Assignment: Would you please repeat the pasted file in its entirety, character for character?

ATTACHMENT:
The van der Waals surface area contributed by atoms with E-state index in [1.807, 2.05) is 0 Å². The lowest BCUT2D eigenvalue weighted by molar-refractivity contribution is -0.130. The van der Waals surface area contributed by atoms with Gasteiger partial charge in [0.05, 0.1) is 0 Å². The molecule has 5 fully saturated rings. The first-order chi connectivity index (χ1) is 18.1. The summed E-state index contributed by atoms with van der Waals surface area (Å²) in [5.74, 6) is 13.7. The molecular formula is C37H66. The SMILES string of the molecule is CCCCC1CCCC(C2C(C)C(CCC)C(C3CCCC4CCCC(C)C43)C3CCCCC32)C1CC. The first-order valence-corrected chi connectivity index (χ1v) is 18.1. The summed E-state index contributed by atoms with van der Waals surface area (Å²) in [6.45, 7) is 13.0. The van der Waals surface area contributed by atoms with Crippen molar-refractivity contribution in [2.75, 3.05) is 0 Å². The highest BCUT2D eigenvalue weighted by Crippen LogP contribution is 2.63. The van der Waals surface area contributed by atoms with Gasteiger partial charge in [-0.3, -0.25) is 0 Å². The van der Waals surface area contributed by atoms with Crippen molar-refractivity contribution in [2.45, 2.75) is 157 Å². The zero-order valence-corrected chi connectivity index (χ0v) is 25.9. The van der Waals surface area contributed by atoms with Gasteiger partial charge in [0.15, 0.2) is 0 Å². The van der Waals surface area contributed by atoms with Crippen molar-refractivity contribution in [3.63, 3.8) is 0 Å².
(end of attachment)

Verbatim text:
The van der Waals surface area contributed by atoms with E-state index in [1.807, 2.05) is 0 Å². The lowest BCUT2D eigenvalue weighted by molar-refractivity contribution is -0.130. The van der Waals surface area contributed by atoms with Gasteiger partial charge in [0.05, 0.1) is 0 Å². The molecule has 5 fully saturated rings. The first-order chi connectivity index (χ1) is 18.1. The summed E-state index contributed by atoms with van der Waals surface area (Å²) in [5.74, 6) is 13.7. The molecular formula is C37H66. The SMILES string of the molecule is CCCCC1CCCC(C2C(C)C(CCC)C(C3CCCC4CCCC(C)C43)C3CCCCC32)C1CC. The first-order valence-corrected chi connectivity index (χ1v) is 18.1. The summed E-state index contributed by atoms with van der Waals surface area (Å²) in [6.45, 7) is 13.0. The van der Waals surface area contributed by atoms with Crippen molar-refractivity contribution in [2.75, 3.05) is 0 Å². The highest BCUT2D eigenvalue weighted by Crippen LogP contribution is 2.63. The van der Waals surface area contributed by atoms with Gasteiger partial charge in [-0.3, -0.25) is 0 Å². The van der Waals surface area contributed by atoms with Crippen molar-refractivity contribution in [2.45, 2.75) is 157 Å². The zero-order valence-corrected chi connectivity index (χ0v) is 25.9. The van der Waals surface area contributed by atoms with Gasteiger partial charge in [0.15, 0.2) is 0 Å². The van der Waals surface area contributed by atoms with Crippen molar-refractivity contribution in [3.63, 3.8) is 0 Å².